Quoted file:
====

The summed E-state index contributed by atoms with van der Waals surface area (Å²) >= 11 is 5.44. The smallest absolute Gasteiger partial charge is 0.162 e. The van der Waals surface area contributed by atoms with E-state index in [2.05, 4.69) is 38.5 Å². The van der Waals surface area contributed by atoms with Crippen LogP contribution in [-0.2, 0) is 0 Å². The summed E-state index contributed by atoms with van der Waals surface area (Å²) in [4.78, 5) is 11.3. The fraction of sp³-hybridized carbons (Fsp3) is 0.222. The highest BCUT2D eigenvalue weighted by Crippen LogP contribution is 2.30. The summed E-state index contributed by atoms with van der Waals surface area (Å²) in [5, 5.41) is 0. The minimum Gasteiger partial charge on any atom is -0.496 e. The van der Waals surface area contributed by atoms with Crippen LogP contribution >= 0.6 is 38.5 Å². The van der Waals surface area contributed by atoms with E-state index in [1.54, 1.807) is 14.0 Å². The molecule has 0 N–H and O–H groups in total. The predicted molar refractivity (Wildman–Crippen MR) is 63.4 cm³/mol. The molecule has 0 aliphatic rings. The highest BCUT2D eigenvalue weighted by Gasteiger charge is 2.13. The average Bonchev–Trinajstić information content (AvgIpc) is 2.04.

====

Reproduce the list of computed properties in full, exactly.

The summed E-state index contributed by atoms with van der Waals surface area (Å²) >= 11 is 5.44. The smallest absolute Gasteiger partial charge is 0.162 e. The van der Waals surface area contributed by atoms with E-state index in [2.05, 4.69) is 38.5 Å². The van der Waals surface area contributed by atoms with Crippen LogP contribution in [-0.2, 0) is 0 Å². The summed E-state index contributed by atoms with van der Waals surface area (Å²) in [4.78, 5) is 11.3. The fraction of sp³-hybridized carbons (Fsp3) is 0.222. The highest BCUT2D eigenvalue weighted by Crippen LogP contribution is 2.30. The summed E-state index contributed by atoms with van der Waals surface area (Å²) in [5, 5.41) is 0. The minimum Gasteiger partial charge on any atom is -0.496 e. The van der Waals surface area contributed by atoms with Crippen LogP contribution >= 0.6 is 38.5 Å². The van der Waals surface area contributed by atoms with E-state index in [1.54, 1.807) is 14.0 Å². The molecule has 0 N–H and O–H groups in total. The predicted molar refractivity (Wildman–Crippen MR) is 63.4 cm³/mol. The molecule has 0 aliphatic rings. The highest BCUT2D eigenvalue weighted by Gasteiger charge is 2.13. The average Bonchev–Trinajstić information content (AvgIpc) is 2.04.